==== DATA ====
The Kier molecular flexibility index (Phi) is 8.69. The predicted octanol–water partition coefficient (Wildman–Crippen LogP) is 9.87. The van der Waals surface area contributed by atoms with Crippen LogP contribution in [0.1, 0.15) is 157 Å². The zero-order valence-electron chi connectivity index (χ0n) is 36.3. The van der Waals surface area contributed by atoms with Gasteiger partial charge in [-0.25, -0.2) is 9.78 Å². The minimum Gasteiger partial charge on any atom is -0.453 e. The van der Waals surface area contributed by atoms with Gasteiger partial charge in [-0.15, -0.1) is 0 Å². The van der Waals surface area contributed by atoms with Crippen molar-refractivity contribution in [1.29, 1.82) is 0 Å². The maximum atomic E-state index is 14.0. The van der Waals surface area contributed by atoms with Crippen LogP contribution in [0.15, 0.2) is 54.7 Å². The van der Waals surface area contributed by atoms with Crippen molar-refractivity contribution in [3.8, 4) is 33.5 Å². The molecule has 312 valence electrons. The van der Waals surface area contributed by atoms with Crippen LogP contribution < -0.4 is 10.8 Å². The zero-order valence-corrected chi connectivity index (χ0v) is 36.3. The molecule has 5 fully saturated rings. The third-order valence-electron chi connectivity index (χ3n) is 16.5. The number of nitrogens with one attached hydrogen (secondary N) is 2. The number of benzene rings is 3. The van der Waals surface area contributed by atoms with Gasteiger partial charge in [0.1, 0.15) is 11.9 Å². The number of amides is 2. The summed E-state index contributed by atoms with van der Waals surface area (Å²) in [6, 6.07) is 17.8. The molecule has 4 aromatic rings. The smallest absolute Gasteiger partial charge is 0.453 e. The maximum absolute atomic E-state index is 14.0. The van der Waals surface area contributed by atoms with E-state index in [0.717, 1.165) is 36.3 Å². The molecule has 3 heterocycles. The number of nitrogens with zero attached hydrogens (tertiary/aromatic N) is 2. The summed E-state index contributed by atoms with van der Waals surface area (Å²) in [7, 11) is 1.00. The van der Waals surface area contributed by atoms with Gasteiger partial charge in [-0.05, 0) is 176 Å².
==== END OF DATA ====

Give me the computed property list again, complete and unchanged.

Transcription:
The Kier molecular flexibility index (Phi) is 8.69. The predicted octanol–water partition coefficient (Wildman–Crippen LogP) is 9.87. The van der Waals surface area contributed by atoms with Crippen LogP contribution in [0.1, 0.15) is 157 Å². The zero-order valence-electron chi connectivity index (χ0n) is 36.3. The van der Waals surface area contributed by atoms with Gasteiger partial charge in [-0.25, -0.2) is 9.78 Å². The minimum Gasteiger partial charge on any atom is -0.453 e. The van der Waals surface area contributed by atoms with Gasteiger partial charge in [-0.15, -0.1) is 0 Å². The van der Waals surface area contributed by atoms with Crippen molar-refractivity contribution in [1.29, 1.82) is 0 Å². The maximum atomic E-state index is 14.0. The van der Waals surface area contributed by atoms with Crippen LogP contribution in [0.15, 0.2) is 54.7 Å². The van der Waals surface area contributed by atoms with Crippen molar-refractivity contribution in [3.8, 4) is 33.5 Å². The molecule has 312 valence electrons. The van der Waals surface area contributed by atoms with Crippen LogP contribution < -0.4 is 10.8 Å². The zero-order valence-corrected chi connectivity index (χ0v) is 36.3. The molecule has 5 fully saturated rings. The third-order valence-electron chi connectivity index (χ3n) is 16.5. The number of nitrogens with one attached hydrogen (secondary N) is 2. The number of benzene rings is 3. The van der Waals surface area contributed by atoms with Gasteiger partial charge in [0.1, 0.15) is 11.9 Å². The number of amides is 2. The summed E-state index contributed by atoms with van der Waals surface area (Å²) in [6, 6.07) is 17.8. The molecule has 4 aromatic rings. The smallest absolute Gasteiger partial charge is 0.453 e. The maximum absolute atomic E-state index is 14.0. The van der Waals surface area contributed by atoms with E-state index in [0.717, 1.165) is 36.3 Å². The molecule has 3 heterocycles. The number of nitrogens with zero attached hydrogens (tertiary/aromatic N) is 2. The summed E-state index contributed by atoms with van der Waals surface area (Å²) in [7, 11) is 1.00. The van der Waals surface area contributed by atoms with Gasteiger partial charge in [-0.05, 0) is 176 Å².